Nowhere and Back Again is a psychogeography of J. R. R. Tolkien’s Middle-earth. Armed with the framework of the Situationist International and the tenets of revolutionary Christianity, the blog pours over the maps and books of Middle-earth, telling its story through stormy literary criticism of each location in Tolkien’s fictional continent. Tearing sections from the Red Book of Westmarch and scribbling on its pages, Nowhere and Back Again tells a new, spiritually incendiary, politically liberatory tale of Middle-earth, that of the lands themselves and the authors and characters shaped by them.
Names: Nurn (Sindarin: “sad”); Harad, (Sindarin: “south), Haradwaith (Sindarin: “south-people”); Khand (Harad tongue: unknown meaning); Rhûn (Sindarin: “east”); Umbar (unknown pre-Númenórean language)
Descriptions: Nurn is the Sindarin name for the southern region of Mordor; it is greener than the north, and contains Lake Núrnen, where Sauron’s slaves toil. Khand is a largely unexplored region southeast of Mordor. Harad names a greater land than the two former regions; initially home to Númenóreans, by the time of the War of the Ring it is an ally of Sauron. Rhûn, meanwhile, barely appears on maps. The Red Book of Westmarch doesn’t tell us much about that place. Umbar, the City of the Corsairs, homes miscegenated descendants of Númenor.
Tolkien’s legendarium is incomplete by both necessity and intent. On historical grounds,
it is incomplete because Tolkien labored on it for the latter 50 and change years of his life; he simply did not live long enough to harmonize all his disparate writings on the subject. (Christopher Tolkien’s The History of Middle-earth wisely refrains from attempting such a feat; instead he presents his father’s drafts in their state at the time of his death). In the diegesis of Tolkien’s work, the myths of Arda are written as a reconstruction of earlier texts. The Lord of the Rings’ prologue imparts that the subsequent book is a patchwork text assembled from the Red Book of Westmarch, a tome of historical records and stories compiled by the Hobbits. Throughout the book there are reminders that the work is reconstructed, lending The Lord of the Rings some metafictional qualities (like fellow conservatives T. S. Eliot and H. P. Lovecraft, Tolkien seemed to have no problem pioneering literary Modernism), with the prose sometimes acknowledging authorial gaps in knowledge of the story. Characters’ names are unknown, Eastern lands are often known only by their Sindarin names, and entire plot threads happen offstage (although that latter fact is largely caused by Tolkien’s aversion to figuring out the plots to his books before writing them). The world of Arda is incomplete; maps only show parts of Middle-earth, and anything beyond the scope of Elves and Hobbits is mere whisperings in the text.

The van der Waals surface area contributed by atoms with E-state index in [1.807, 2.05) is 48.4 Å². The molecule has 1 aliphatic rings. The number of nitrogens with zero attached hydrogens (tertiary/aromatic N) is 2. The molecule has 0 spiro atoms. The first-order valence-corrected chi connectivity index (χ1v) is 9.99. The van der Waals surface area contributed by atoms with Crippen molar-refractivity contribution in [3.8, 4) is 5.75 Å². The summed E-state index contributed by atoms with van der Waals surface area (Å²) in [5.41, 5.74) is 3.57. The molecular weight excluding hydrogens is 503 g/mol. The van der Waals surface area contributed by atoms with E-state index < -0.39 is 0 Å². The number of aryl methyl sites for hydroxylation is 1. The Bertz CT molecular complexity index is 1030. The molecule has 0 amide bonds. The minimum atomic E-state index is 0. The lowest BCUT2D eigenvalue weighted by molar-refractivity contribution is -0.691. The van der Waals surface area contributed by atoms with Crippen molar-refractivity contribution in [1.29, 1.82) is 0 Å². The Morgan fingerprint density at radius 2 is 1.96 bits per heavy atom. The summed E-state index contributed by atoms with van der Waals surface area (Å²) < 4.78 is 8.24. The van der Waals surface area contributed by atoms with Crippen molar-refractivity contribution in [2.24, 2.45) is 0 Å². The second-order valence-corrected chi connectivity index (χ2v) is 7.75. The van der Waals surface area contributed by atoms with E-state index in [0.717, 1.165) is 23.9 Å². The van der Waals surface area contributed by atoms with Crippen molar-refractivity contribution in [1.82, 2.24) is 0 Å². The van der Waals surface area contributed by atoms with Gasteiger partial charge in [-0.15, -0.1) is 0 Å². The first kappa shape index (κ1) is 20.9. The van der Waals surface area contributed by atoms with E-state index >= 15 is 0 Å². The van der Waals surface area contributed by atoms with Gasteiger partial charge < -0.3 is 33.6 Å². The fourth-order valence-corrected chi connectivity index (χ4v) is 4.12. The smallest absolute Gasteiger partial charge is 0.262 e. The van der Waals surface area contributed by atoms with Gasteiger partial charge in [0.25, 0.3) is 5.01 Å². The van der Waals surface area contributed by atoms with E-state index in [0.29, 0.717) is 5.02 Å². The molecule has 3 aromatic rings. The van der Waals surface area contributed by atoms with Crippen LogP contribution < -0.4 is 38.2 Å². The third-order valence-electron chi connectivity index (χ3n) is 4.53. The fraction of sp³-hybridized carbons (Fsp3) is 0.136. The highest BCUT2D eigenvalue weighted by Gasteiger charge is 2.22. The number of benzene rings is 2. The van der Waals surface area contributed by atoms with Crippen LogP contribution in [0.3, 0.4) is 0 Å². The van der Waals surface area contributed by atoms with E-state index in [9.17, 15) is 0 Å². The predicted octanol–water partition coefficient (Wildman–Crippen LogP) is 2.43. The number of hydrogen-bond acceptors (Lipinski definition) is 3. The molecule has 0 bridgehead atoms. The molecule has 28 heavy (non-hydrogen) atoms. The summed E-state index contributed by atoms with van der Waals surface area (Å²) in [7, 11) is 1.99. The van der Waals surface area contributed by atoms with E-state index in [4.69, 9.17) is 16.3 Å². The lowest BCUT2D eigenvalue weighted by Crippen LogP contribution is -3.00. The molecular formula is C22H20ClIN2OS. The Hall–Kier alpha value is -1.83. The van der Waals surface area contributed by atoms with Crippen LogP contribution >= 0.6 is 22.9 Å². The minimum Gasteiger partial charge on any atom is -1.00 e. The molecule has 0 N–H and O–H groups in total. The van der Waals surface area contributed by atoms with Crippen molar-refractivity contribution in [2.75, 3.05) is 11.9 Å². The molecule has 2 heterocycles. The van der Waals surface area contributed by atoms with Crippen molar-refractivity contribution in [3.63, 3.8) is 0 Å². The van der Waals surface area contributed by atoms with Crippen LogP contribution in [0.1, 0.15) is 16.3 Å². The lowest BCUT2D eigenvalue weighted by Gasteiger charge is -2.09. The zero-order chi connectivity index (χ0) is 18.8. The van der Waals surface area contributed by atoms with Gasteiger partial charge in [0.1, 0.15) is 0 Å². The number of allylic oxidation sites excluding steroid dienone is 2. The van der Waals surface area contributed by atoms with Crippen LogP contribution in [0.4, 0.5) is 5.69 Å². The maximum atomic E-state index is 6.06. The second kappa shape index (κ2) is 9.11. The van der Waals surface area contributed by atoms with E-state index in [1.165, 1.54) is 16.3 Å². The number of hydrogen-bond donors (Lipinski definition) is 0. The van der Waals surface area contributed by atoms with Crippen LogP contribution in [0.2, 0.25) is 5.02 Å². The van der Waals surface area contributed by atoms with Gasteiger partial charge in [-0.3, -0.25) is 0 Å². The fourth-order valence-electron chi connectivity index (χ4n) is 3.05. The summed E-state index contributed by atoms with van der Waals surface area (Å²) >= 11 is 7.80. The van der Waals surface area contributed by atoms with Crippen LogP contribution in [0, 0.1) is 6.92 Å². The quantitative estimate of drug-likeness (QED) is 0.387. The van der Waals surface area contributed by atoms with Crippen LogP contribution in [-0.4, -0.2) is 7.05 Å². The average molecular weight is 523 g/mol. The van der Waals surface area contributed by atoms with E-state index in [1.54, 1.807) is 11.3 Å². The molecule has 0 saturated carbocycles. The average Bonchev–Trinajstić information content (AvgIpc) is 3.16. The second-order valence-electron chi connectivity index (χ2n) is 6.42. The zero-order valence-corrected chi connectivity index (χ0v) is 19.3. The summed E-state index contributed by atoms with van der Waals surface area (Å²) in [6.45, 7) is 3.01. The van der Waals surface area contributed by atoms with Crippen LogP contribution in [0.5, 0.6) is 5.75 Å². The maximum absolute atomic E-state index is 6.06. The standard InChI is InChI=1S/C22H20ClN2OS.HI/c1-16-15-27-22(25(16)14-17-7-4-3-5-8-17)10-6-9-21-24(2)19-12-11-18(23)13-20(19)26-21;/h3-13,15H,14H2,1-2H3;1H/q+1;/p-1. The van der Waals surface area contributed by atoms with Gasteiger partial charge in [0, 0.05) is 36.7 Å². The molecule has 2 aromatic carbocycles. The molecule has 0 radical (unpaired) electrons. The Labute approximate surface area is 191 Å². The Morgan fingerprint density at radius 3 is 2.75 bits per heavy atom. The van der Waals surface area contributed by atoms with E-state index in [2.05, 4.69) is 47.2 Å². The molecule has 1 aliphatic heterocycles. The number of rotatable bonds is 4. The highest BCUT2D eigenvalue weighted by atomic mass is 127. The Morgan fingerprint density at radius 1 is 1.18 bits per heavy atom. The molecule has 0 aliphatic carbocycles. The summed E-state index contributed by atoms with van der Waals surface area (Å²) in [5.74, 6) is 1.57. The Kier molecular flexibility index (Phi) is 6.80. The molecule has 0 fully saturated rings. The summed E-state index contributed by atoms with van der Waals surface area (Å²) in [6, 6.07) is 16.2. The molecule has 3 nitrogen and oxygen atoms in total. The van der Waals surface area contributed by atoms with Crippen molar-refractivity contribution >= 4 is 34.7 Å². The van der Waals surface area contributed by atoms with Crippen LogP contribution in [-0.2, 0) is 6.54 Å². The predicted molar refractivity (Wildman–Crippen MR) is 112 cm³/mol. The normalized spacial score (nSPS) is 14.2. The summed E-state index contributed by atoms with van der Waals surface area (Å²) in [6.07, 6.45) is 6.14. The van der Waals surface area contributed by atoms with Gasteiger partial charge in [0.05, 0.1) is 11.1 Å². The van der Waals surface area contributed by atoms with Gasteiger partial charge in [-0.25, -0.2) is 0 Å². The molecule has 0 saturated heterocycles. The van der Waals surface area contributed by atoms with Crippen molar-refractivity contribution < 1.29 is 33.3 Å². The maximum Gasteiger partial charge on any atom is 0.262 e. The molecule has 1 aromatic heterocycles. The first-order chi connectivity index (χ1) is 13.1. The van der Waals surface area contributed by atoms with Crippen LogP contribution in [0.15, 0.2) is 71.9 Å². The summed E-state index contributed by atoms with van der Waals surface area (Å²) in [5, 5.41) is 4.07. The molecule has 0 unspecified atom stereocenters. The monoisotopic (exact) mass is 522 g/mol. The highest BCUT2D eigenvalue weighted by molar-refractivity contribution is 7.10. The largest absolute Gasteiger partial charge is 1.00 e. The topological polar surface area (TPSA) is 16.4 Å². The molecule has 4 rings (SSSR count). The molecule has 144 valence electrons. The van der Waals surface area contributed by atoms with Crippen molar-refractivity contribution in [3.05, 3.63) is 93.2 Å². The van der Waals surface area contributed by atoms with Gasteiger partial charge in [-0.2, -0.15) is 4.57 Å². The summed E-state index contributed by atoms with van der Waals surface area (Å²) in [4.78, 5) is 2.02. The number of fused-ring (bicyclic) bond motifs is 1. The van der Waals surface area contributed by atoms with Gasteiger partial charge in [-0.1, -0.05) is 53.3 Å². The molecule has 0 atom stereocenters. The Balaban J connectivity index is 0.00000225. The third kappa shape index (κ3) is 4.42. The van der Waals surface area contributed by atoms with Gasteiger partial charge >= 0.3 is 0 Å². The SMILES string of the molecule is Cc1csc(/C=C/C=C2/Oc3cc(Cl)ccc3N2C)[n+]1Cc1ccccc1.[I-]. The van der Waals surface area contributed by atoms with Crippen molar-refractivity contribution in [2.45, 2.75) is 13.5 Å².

Diegetically, the scattershot nature of information on the Southeast of Middle-earth is a feature of the in-universe authors’ perspectives. The Hobbits never travel to Harad or Nurn or Rhûn or Khand or Umbar, and so their stories do not encompass those lands. Similarly, The Silmarillion is a collection of myths about the Elves and Western Men, and the history of the East is only presented when it interacts with the West. To frame literary criticism in purely diegetic terms, of course, would be a massacre of the medium. The notion that Tolkien might have borne the prejudices and perspectives of a white Englishman born in the 1890s has often been dismissed by his most rabid trad fans. They haven’t proposed an alternative to this, whether by suggesting that Tolkien may have had the worldview and values of a 12th century Saracen man, or a 19th century Polish Jew, or an Igbo transgender woman in the 21st century.…